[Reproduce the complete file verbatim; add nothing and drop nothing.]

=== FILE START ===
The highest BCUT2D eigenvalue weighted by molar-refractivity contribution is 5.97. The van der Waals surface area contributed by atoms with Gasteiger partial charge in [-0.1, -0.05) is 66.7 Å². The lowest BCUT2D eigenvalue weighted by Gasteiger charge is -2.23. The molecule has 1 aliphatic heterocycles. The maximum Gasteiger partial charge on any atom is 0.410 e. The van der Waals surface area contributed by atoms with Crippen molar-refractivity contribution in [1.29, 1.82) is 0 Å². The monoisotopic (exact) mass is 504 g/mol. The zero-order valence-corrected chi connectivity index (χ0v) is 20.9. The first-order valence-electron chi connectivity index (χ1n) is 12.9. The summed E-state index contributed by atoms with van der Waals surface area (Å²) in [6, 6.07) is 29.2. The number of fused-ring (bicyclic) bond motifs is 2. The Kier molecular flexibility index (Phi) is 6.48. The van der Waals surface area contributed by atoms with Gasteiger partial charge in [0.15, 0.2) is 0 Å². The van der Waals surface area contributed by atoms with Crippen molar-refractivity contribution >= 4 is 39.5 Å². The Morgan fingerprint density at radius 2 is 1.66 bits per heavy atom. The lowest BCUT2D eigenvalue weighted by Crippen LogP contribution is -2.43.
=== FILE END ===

The highest BCUT2D eigenvalue weighted by molar-refractivity contribution is 5.97. The van der Waals surface area contributed by atoms with Gasteiger partial charge in [-0.1, -0.05) is 66.7 Å². The lowest BCUT2D eigenvalue weighted by Gasteiger charge is -2.23. The molecule has 1 aliphatic heterocycles. The maximum Gasteiger partial charge on any atom is 0.410 e. The van der Waals surface area contributed by atoms with Crippen molar-refractivity contribution in [1.29, 1.82) is 0 Å². The monoisotopic (exact) mass is 504 g/mol. The zero-order valence-corrected chi connectivity index (χ0v) is 20.9. The first-order valence-electron chi connectivity index (χ1n) is 12.9. The summed E-state index contributed by atoms with van der Waals surface area (Å²) in [6, 6.07) is 29.2. The number of fused-ring (bicyclic) bond motifs is 2. The Kier molecular flexibility index (Phi) is 6.48. The van der Waals surface area contributed by atoms with Gasteiger partial charge in [0.15, 0.2) is 0 Å². The van der Waals surface area contributed by atoms with Crippen molar-refractivity contribution >= 4 is 39.5 Å². The Morgan fingerprint density at radius 2 is 1.66 bits per heavy atom. The lowest BCUT2D eigenvalue weighted by Crippen LogP contribution is -2.43.